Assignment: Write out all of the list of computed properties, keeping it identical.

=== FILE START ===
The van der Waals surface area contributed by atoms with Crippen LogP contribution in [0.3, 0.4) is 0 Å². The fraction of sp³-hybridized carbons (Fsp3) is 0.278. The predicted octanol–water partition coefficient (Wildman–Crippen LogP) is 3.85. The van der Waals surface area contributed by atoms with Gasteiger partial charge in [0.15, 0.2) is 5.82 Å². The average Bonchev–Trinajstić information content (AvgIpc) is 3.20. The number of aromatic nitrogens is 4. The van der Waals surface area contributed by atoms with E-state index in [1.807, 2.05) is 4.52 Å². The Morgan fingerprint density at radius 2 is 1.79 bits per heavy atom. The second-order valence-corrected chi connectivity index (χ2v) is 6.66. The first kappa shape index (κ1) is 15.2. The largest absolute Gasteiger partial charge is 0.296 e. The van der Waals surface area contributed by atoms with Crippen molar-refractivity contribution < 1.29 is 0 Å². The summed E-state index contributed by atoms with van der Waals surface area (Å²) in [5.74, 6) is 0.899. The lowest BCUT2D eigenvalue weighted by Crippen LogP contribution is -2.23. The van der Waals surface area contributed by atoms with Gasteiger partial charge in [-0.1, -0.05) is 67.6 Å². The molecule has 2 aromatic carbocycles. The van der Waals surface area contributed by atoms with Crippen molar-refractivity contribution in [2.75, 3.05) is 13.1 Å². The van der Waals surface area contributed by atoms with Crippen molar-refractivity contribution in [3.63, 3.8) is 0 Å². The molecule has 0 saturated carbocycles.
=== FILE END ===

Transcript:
The van der Waals surface area contributed by atoms with Crippen LogP contribution in [0.3, 0.4) is 0 Å². The fraction of sp³-hybridized carbons (Fsp3) is 0.278. The predicted octanol–water partition coefficient (Wildman–Crippen LogP) is 3.85. The van der Waals surface area contributed by atoms with Gasteiger partial charge in [0.15, 0.2) is 5.82 Å². The average Bonchev–Trinajstić information content (AvgIpc) is 3.20. The number of aromatic nitrogens is 4. The van der Waals surface area contributed by atoms with E-state index in [1.807, 2.05) is 4.52 Å². The Morgan fingerprint density at radius 2 is 1.79 bits per heavy atom. The second-order valence-corrected chi connectivity index (χ2v) is 6.66. The first kappa shape index (κ1) is 15.2. The largest absolute Gasteiger partial charge is 0.296 e. The van der Waals surface area contributed by atoms with Crippen molar-refractivity contribution < 1.29 is 0 Å². The summed E-state index contributed by atoms with van der Waals surface area (Å²) in [5.74, 6) is 0.899. The lowest BCUT2D eigenvalue weighted by Crippen LogP contribution is -2.23. The van der Waals surface area contributed by atoms with Gasteiger partial charge in [-0.1, -0.05) is 67.6 Å². The molecule has 2 aromatic carbocycles. The van der Waals surface area contributed by atoms with Crippen molar-refractivity contribution in [2.75, 3.05) is 13.1 Å². The van der Waals surface area contributed by atoms with Crippen molar-refractivity contribution in [3.63, 3.8) is 0 Å². The molecule has 0 saturated carbocycles.